You'll also need a little patience to play this game. Horses limping across your screen is one thing, but being forced to hear garish tunes before you're even allowed to play is pushing it a little far.
Sorry, but it'd be hard to justify Kentucky Racing as a sports game, and even harder to justify a reasonable mark for it. If it's a horsey game then it's not very good, and if it's a throwing-the-ball-into-the-hole game, then it's got an awful concept anyway.
Remember all those sprint games? With the top-down view of a little track, and lots of little rectangular cars whizzing round? Fun, huh? The basic idea is four cars, two of which can be human players, have to burn round a track, and, obviously, try to win. There are a nice variety of tracks to try, with speed corners, bridges and such, and various power-ups to collect.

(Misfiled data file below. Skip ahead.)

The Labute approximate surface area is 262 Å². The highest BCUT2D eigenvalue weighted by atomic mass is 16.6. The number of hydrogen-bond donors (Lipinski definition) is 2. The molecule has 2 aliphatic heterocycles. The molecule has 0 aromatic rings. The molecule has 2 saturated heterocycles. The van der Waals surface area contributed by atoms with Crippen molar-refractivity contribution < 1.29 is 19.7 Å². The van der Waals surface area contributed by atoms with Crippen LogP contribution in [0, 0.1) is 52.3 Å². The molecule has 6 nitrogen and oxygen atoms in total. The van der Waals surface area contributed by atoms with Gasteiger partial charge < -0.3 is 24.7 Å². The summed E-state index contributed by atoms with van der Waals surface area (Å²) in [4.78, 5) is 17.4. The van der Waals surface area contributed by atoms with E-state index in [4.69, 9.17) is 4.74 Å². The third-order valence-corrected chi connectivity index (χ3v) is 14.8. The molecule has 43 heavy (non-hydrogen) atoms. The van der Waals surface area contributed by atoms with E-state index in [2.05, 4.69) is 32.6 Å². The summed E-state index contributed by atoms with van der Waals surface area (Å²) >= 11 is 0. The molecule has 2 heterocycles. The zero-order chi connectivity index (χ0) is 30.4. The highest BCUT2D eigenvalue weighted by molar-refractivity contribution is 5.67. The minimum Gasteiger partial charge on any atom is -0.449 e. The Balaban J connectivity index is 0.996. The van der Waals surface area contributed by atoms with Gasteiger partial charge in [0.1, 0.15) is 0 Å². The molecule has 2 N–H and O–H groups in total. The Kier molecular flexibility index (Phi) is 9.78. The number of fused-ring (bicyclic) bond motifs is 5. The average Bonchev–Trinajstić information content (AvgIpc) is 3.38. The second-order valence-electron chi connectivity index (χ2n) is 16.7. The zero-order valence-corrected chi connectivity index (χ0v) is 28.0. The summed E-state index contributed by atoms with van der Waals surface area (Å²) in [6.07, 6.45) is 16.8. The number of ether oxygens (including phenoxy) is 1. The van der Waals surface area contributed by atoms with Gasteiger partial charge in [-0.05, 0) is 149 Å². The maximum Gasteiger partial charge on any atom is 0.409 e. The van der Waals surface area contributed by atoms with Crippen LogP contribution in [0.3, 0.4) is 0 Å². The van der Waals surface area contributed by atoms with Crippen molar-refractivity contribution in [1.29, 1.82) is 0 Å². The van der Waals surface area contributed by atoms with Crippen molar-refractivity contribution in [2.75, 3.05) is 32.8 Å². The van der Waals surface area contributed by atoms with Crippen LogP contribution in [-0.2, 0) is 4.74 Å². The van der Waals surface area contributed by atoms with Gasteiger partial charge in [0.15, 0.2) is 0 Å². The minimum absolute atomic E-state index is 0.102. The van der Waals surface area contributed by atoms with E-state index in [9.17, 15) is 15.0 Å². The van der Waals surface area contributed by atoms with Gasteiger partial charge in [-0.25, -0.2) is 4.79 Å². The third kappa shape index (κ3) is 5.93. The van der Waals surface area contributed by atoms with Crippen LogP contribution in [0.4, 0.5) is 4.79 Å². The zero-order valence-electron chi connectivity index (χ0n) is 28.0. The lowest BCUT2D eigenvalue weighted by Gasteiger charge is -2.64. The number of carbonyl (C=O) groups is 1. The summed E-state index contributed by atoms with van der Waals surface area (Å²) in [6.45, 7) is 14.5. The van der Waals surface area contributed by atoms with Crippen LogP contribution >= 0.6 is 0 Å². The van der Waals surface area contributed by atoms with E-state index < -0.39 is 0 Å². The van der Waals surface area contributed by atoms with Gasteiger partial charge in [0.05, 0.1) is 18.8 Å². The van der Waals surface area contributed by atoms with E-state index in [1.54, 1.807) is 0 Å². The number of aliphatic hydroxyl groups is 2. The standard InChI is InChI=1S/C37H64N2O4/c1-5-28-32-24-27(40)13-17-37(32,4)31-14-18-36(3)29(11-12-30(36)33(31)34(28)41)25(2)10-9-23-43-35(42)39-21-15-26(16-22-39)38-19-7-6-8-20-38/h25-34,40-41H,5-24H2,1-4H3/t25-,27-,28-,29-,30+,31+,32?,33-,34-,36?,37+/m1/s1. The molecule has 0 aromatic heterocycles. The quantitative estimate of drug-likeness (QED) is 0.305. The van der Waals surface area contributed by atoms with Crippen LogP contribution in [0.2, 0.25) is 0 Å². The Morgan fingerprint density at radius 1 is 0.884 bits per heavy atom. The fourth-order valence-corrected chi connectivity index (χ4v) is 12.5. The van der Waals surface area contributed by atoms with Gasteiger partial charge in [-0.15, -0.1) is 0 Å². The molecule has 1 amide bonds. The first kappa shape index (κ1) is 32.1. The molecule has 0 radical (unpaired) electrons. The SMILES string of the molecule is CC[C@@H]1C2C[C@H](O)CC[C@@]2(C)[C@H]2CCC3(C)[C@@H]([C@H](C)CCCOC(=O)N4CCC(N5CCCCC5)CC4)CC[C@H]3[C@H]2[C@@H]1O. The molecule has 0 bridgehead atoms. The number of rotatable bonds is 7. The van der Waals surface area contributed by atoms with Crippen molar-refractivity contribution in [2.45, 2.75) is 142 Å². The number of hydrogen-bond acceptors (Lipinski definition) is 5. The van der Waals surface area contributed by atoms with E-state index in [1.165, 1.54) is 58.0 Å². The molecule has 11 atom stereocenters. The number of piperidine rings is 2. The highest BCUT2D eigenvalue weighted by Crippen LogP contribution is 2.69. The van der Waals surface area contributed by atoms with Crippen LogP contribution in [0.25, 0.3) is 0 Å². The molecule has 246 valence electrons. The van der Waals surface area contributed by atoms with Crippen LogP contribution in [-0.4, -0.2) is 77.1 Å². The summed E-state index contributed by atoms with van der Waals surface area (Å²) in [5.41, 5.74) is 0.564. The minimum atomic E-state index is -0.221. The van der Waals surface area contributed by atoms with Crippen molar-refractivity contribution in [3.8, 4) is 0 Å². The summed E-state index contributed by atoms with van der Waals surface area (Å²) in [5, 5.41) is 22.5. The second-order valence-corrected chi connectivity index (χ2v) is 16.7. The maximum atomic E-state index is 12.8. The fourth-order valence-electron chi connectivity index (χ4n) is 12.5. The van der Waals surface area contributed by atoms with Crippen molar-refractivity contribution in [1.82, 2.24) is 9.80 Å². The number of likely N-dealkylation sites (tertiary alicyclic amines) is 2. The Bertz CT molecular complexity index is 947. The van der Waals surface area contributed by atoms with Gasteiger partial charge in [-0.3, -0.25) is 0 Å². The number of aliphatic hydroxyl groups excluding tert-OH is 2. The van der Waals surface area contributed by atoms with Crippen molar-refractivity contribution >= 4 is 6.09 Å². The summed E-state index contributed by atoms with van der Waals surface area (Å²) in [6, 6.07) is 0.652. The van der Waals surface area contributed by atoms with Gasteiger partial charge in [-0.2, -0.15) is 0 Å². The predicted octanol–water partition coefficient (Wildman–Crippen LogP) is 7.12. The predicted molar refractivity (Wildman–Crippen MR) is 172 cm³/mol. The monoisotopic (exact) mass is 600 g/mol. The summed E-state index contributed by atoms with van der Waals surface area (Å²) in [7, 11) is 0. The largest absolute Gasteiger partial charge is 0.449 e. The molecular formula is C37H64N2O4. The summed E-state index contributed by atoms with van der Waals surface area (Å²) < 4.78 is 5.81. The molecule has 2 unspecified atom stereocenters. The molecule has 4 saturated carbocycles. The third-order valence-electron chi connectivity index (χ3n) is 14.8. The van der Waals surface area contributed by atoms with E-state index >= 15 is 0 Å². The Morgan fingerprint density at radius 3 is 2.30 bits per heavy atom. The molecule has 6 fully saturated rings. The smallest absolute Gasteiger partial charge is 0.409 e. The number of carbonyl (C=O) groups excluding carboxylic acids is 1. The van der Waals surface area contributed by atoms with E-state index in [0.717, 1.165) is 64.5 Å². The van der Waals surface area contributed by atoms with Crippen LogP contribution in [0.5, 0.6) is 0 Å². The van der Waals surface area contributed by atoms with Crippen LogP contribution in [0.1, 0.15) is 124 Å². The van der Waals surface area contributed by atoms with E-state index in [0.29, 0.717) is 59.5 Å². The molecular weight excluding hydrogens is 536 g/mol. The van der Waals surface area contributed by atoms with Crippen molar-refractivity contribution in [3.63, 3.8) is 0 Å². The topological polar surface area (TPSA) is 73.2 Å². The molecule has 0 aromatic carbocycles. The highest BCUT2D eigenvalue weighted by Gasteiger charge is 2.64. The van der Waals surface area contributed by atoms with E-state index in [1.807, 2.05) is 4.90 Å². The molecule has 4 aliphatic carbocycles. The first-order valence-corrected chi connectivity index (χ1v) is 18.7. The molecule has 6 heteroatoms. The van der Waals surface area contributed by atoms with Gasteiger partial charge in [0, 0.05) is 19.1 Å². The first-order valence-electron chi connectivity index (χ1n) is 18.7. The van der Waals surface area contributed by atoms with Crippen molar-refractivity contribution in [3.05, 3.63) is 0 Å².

There are also quite a few problems with those little things in life. Like the other cars. You know, the ones with better acceleration than your car, better grip than your car, and a completely pre-defined route that let's them bomb round the track without crashing once. Fun, huh? Remember BMX Simulator? With the opponent rider who was hell on wheels? At least with Championship Sprint they don't ride straight through you. You're effectively racing ghost cars round the track. So forget any cunning crash tactics, they don't care - they just sail on through the middle of you.